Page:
“By identifying these breathing and crowding issues early on, we can take measures to overcome the disadvantage,” said Dr. Schwibner. “For children with a restricted airway, crooked teeth or sleep disorders we have various treatment options. We can teach children jaw exercises to strengthen the oral muscle or fit them with a device that promotes natural jaw and airway development.

“If teeth can come into a well-developed jaw from the start, they will have a better chance than if they are crooked and trying to force teeth into an undeveloped jaw, thereby minimizing breathing issues and even eliminating the need for braces during adolescence.”

So how can the team of dentists get a toddler to sit still for an exam and treatment?

“The first visit is just to familiarize them with the office and make them comfortable with dental visits in the future,” Dr. Schwibner explained. “They play with toys, watch cartoons on TV, and sit in the dentist chair. We’re just creating a positive experience so when they come in for their first cleaning six months later they are not scared. For the most part they are in and out in 15 to 30 minutes. We offer a complimentary New Patient exam for any child under the age of 2 to get them started on the path to dental health.”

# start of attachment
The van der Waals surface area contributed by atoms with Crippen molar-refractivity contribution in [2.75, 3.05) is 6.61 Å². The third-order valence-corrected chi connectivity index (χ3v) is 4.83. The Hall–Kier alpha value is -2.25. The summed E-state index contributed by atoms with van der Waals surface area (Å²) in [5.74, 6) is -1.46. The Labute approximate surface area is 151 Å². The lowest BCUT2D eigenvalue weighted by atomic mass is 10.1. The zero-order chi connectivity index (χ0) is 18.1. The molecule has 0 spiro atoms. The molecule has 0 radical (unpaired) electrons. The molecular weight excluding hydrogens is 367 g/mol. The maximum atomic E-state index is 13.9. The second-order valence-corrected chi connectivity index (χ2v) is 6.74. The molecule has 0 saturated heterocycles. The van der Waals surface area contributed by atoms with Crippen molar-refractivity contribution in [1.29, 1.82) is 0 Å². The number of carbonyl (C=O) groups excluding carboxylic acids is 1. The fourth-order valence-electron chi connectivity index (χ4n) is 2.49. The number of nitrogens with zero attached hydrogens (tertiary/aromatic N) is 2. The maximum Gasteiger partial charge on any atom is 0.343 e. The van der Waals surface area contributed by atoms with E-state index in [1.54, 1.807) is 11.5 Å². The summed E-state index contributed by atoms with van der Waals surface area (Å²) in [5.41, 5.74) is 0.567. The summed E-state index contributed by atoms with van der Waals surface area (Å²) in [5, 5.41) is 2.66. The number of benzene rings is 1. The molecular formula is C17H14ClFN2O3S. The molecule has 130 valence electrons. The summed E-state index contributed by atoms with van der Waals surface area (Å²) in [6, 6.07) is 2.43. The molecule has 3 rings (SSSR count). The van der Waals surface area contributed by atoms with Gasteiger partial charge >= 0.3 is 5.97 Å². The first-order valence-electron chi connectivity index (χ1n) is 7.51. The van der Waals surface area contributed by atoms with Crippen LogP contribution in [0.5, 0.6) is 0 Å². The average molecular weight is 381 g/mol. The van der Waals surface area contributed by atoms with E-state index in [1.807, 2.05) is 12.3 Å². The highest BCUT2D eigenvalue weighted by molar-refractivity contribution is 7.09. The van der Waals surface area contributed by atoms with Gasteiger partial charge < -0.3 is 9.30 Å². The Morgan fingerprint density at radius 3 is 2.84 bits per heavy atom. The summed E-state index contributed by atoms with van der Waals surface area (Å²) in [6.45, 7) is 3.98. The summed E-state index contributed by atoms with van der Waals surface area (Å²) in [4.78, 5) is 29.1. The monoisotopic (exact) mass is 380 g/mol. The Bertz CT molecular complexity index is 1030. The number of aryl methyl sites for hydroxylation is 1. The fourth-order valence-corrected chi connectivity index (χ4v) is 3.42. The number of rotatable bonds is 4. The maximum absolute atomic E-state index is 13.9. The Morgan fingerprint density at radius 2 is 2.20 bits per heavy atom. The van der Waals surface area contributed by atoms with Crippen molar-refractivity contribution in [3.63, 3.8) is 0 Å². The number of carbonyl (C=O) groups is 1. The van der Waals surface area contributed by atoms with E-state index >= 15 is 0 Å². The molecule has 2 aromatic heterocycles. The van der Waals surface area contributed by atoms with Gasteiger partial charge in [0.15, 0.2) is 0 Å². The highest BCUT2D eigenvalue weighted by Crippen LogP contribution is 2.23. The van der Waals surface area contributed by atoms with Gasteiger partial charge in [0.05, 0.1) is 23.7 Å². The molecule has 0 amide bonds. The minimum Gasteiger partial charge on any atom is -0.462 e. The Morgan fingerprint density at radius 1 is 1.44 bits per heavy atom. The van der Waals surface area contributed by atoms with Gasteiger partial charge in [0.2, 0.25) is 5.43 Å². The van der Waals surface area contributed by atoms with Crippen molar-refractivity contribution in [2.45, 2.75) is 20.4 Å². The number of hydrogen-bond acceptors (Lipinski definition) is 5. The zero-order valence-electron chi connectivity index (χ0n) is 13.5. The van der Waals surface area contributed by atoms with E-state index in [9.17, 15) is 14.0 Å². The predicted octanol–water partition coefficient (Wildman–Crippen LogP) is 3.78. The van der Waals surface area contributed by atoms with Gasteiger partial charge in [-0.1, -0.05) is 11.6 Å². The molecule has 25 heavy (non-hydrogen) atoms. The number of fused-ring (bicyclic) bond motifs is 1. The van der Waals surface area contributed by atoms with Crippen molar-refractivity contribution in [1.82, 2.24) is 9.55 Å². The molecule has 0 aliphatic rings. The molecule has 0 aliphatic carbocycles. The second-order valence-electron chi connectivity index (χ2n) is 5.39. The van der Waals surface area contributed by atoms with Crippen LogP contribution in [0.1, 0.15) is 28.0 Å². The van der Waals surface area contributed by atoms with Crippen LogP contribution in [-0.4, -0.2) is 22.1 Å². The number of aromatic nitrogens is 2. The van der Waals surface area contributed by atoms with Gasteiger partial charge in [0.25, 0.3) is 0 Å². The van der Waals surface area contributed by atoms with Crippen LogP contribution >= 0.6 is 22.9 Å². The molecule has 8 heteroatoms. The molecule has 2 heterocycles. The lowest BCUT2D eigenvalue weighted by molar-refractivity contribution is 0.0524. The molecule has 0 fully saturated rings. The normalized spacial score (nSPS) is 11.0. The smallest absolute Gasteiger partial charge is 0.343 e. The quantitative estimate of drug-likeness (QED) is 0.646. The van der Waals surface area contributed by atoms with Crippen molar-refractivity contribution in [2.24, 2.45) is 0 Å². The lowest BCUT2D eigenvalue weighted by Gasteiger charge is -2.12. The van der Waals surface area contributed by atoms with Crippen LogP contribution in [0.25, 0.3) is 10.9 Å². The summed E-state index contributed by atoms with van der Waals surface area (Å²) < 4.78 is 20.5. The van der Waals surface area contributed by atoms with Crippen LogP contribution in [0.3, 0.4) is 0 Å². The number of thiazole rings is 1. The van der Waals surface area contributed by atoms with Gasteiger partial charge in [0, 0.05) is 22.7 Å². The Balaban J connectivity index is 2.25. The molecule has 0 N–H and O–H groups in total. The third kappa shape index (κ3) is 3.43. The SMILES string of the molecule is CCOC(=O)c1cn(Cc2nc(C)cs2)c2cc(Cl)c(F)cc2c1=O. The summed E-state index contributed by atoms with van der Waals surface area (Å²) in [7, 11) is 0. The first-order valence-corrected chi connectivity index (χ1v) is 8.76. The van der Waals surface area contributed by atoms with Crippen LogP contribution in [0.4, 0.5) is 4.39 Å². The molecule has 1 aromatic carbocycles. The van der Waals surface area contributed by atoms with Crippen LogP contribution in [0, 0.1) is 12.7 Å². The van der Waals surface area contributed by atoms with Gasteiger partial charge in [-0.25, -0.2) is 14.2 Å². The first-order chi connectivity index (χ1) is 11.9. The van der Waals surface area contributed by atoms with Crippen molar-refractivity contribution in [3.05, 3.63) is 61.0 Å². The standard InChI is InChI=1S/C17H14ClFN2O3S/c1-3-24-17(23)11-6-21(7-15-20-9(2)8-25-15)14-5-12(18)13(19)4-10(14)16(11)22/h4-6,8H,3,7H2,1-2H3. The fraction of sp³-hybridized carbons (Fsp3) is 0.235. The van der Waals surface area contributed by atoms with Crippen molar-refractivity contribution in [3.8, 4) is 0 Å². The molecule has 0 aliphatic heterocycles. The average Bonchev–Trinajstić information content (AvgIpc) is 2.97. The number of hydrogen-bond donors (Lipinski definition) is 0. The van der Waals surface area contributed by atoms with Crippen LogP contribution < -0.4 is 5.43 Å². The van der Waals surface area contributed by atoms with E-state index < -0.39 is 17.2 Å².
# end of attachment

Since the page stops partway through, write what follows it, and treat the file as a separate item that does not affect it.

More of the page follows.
Every parent knows the challenges of teething, which lasts from about 6 months until the age of 3. During this stage, your child’s gums will be sore and they’ll let you know it by being fussy. You can sooth them by gently rubbing the gums with a cold, wet cloth, the back of a cold spoon or a clean finger.

The lower and upper central incisors are first teeth to erupt, making their appearance between the ages of 6 to 12 months. Next come the lateral incisors between 9 to 16 months followed by the first molars between 13 to 19 months. Canines come in from 16 to 23 months and the second molars are the last to arrive, between 23 to 33 months. All of the child’s 20 primary teeth will be in place by the time the child is 3 years old.